The maximum penalty for transmitting AIDS is 12 years in jail under Taiwan law. More information is required.
No medical checks are required to enter Taiwan. Antiretroviral medication for personal use can be carried along.
People with HIV can be expelled from Taiwan. If an HIV infection is diagnosed, foreigners lose their residency permit. Appeal against such a decision is only possible
No HIV test is required for stays shorter than 90 days. However, people known to be HIV+ are in general not allowed to enter Taiwan. They will however be allowed to enter the country if the purpose of their visit is to attend a conference or to teach courses on HIV. They won't be allowed to enter if the only purpose of their visit is tourism.
HIV testing has to be performed by people staying for more than 90 days, as well as by anyone applying for a residence or work permit. A foreign national applying for a residence permit that is discovered to be HIV-positive will be given 3 months to leave the country. The person's name will be put onto a blacklist, and he/she may be ineligible to re-enter Taiwan.
If the person's infection is due to a contact with a Taiwanese national, he/she can remain in the country. However it has to be proven that the infection was contracted from a Taiwanese national.
There is an established appeals process, which allows foreigners who have been expelled from the country to appeal for re-entry. However, the appeals process is complicated and shrouded in secrecy.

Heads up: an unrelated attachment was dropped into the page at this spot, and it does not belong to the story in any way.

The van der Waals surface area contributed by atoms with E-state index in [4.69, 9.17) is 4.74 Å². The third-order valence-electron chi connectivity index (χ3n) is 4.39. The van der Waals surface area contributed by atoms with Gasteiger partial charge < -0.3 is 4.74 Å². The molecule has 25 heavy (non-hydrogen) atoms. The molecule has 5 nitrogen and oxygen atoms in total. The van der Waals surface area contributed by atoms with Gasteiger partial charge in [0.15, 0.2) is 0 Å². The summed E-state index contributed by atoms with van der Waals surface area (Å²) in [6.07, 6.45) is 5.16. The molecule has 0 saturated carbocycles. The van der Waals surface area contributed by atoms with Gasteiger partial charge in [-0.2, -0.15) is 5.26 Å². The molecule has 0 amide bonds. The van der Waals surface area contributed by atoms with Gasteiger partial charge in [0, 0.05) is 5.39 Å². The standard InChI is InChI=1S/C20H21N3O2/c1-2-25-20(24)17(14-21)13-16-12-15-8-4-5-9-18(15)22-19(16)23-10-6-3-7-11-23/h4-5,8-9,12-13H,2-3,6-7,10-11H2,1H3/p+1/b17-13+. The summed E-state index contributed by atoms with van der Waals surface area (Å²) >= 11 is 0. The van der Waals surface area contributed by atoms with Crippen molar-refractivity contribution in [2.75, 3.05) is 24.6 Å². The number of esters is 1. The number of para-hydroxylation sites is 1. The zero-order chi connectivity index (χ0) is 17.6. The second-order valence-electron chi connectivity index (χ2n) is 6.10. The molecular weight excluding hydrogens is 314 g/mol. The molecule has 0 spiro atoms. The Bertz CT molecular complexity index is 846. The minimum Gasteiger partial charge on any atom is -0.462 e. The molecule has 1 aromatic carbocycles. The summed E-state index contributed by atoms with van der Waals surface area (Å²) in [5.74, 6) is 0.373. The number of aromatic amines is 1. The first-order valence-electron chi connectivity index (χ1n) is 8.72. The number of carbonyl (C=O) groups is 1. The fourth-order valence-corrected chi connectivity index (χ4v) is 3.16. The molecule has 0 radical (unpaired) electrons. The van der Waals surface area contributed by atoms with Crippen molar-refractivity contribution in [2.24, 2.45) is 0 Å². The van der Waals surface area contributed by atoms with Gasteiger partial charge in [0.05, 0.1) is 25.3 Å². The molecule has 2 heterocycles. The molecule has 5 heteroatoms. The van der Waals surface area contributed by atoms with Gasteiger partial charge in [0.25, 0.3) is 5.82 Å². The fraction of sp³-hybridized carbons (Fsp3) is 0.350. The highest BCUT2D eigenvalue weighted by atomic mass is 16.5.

Taiwan does not ask short-term visitors about the visitors’ HIV status if the visitors apply for landing visas or enter in visa-exempt status (stay of less than 30 days) or apply for a visitor visa (stay of less than 2 months). Most U.S. citizens visiting Taiwan are visa exempt because they plan to stay less than 30 days, not work, and have longer than six months validity remaining on their passports.
People applying for resident visas – usually those who plan to work or join family – must have a health certificate. If the health certificate indicates that the visa applicant is HIV positive, the applicant will not receive a visa even though Taiwan visa law does not mention HIV. Similarly, Taiwan authorities are likely to require people who test positive for HIV to leave Taiwan at their own expense, even though Taiwan law does not require authorities to deport people who are HIV positive.